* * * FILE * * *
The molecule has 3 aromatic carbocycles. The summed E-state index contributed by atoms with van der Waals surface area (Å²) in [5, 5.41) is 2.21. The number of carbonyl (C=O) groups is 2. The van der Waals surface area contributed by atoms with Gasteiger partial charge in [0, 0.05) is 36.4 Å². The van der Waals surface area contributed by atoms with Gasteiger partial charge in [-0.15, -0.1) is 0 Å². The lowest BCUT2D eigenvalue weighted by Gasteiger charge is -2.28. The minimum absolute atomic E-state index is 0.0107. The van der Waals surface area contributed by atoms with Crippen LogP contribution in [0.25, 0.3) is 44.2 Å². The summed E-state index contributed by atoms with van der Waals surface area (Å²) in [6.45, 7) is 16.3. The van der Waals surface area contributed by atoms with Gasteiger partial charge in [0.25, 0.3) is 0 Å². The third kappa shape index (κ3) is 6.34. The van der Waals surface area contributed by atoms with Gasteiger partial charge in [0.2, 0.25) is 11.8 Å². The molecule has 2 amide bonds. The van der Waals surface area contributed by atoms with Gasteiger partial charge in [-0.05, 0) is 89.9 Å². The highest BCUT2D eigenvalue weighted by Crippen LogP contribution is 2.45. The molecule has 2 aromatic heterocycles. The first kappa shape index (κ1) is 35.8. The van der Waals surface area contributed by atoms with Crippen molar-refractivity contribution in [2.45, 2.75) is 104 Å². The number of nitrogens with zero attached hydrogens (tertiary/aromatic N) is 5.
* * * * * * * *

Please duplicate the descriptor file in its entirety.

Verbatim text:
The molecule has 3 aromatic carbocycles. The summed E-state index contributed by atoms with van der Waals surface area (Å²) in [5, 5.41) is 2.21. The number of carbonyl (C=O) groups is 2. The van der Waals surface area contributed by atoms with Gasteiger partial charge in [0, 0.05) is 36.4 Å². The van der Waals surface area contributed by atoms with Gasteiger partial charge in [-0.15, -0.1) is 0 Å². The lowest BCUT2D eigenvalue weighted by Gasteiger charge is -2.28. The minimum absolute atomic E-state index is 0.0107. The van der Waals surface area contributed by atoms with Crippen LogP contribution in [0.25, 0.3) is 44.2 Å². The summed E-state index contributed by atoms with van der Waals surface area (Å²) in [6.45, 7) is 16.3. The van der Waals surface area contributed by atoms with Gasteiger partial charge in [0.25, 0.3) is 0 Å². The third kappa shape index (κ3) is 6.34. The van der Waals surface area contributed by atoms with Gasteiger partial charge in [0.2, 0.25) is 11.8 Å². The molecule has 2 amide bonds. The van der Waals surface area contributed by atoms with Gasteiger partial charge in [-0.05, 0) is 89.9 Å². The highest BCUT2D eigenvalue weighted by Crippen LogP contribution is 2.45. The molecule has 2 aromatic heterocycles. The first kappa shape index (κ1) is 35.8. The van der Waals surface area contributed by atoms with Crippen molar-refractivity contribution in [2.45, 2.75) is 104 Å². The number of nitrogens with zero attached hydrogens (tertiary/aromatic N) is 5.